Exit from recession and the gospel according to Lai

Since the Nigerian Bureau of Statistics (NBS) released its second quarter 2017 report which announced that Nigeria has exited from its 13-month  recession, the country has been inundated with emergency and pseudo economists who have been busy analyzing and interpreting what it means to be out of recession.

NBS had on September 5 announced that the country’s GDP, after five consecutive quarters of negative growth, has returned a positive growth of 0.55 percent, leading to the country’s exit from recession.

The bureau explained that the economy recovered  because of the growth and contribution from some sectors of the economy including agriculture, manufacturing, and especially the oil sector.

Expectedly, the emergency economists comprising mostly government officials have been celebrating this landmark development which, they claim, is a result of their visionary leadership and people-focused programmes. For them, it amounts to cleaning the Aegean Stable left behind by “those who were managing the economy before 2015”.

This development has become a gospel and, like Matthew, whose account opens the New Testament in the Bible, the minister for information and culture, Lai Mohammed, was the first to attribute the ‘miracle’ of economic recovery to the ‘magic’ wand of government policy

Coming out from recession, according to the minister, means “the worst is over”. He added, among other things, that what this means also that investors will now be coming into the country to invest and grow the economy further, assuring that government would sustain and build on what it did to get the economy out of recession through sustained policy interventions in various sectors.

As spokesman for a government that, many believe, has dug more holes than it can cover, Lai is entitled to his opinions. He was also expected to say all he said, But that “the worst is over” remains debatable for the ordinary Nigerian on the street who has to daily haggle prices with the trader in the market or for the man or woman who lost his job and may never get it back or get another.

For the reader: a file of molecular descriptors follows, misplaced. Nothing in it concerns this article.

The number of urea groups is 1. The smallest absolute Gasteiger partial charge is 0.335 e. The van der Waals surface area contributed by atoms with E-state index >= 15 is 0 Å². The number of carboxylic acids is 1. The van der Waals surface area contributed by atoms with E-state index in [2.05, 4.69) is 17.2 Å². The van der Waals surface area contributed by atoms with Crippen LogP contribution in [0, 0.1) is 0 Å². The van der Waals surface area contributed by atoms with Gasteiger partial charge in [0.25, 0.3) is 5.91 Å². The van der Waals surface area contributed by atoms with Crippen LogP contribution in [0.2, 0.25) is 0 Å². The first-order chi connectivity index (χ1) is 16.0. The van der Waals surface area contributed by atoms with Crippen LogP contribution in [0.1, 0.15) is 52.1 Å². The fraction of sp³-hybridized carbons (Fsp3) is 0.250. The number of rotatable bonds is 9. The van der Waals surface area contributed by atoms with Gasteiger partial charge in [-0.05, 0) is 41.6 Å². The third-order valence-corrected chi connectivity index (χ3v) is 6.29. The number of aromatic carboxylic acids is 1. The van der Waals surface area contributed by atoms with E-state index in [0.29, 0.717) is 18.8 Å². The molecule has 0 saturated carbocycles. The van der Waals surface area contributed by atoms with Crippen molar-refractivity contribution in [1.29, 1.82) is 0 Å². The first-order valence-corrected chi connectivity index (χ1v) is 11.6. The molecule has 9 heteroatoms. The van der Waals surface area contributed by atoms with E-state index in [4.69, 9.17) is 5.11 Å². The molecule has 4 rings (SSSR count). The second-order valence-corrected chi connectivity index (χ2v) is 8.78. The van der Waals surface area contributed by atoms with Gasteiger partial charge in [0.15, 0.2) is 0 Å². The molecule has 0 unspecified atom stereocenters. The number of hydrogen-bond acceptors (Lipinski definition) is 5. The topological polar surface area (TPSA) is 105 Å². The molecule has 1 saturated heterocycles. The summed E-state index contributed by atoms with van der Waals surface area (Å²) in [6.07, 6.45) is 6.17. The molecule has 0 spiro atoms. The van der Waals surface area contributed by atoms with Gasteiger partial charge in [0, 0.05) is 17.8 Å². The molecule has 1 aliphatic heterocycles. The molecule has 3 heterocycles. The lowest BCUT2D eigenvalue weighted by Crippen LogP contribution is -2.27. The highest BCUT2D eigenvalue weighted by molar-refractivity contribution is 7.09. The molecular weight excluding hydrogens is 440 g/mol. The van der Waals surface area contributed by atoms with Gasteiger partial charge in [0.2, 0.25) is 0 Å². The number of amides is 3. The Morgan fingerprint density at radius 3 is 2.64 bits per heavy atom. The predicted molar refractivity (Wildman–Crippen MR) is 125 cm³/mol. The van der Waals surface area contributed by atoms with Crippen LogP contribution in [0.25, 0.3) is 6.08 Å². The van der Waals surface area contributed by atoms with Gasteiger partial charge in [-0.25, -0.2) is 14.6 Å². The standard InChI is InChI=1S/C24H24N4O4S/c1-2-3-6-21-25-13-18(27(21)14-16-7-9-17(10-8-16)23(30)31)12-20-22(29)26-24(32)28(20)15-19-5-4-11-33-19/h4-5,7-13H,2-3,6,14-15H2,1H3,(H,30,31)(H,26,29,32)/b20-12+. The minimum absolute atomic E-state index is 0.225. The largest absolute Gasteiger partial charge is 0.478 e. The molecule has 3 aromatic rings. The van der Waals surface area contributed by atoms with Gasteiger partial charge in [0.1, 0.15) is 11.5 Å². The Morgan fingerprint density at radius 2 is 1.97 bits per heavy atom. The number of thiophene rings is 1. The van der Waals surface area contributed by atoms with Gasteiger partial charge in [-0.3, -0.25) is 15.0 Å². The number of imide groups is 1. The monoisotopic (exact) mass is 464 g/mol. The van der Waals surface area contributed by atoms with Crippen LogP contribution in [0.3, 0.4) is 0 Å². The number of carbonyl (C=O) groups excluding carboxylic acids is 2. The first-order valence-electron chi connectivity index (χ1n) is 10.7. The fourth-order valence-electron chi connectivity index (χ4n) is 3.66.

Exit from  recession notwithstanding, commodity prices remain relatively high, especially for gari, rice, beans, yam which are  all staple food for most Nigerian families. Before 2015 up to the third quarter of 2016 when the economy slipped into recession, a paint can measure of garri was selling for N300-N500.00; a derica (measure) of beans sold for N150-N180; a sizeable tuber of year sold for N400-N600.00 while a bag of rice, depending on brand, sold for N8,000—N9,000.

Today, in spite of the exit from recession, a paint can of garri sells for N800;  a derica (measure) of beans is selling   for N250-N300; a sizeable tuber of year sells for N1000-N1,200 while a bag of rice, depending on brand, is sold for between N12,000—N15,000.

Similarly,  the exchange rate of the naira is at N360 to US$ and even though it is a significant drop from a time in this country when it exchanged at N520 to the US$, it is still well above the average of ‘N199 to the US$ it exchanged before things ‘changed.’

It is amazing how presumptuous our leaders could be when they speak to the people and on issues of the moment. It is always as though everyone else is daft and incapable of seeing through the façade that masks governance in this country.

Nothing could be truer or more incontrovertible than the argument that the economy slipped into recession by the action and inaction of this government. Good enough, some of those actions and inactions are being retraced. So the government should just save us the ego-trip of being experts in economics. If they were that good, the economy would not have gone into recession in the first place.

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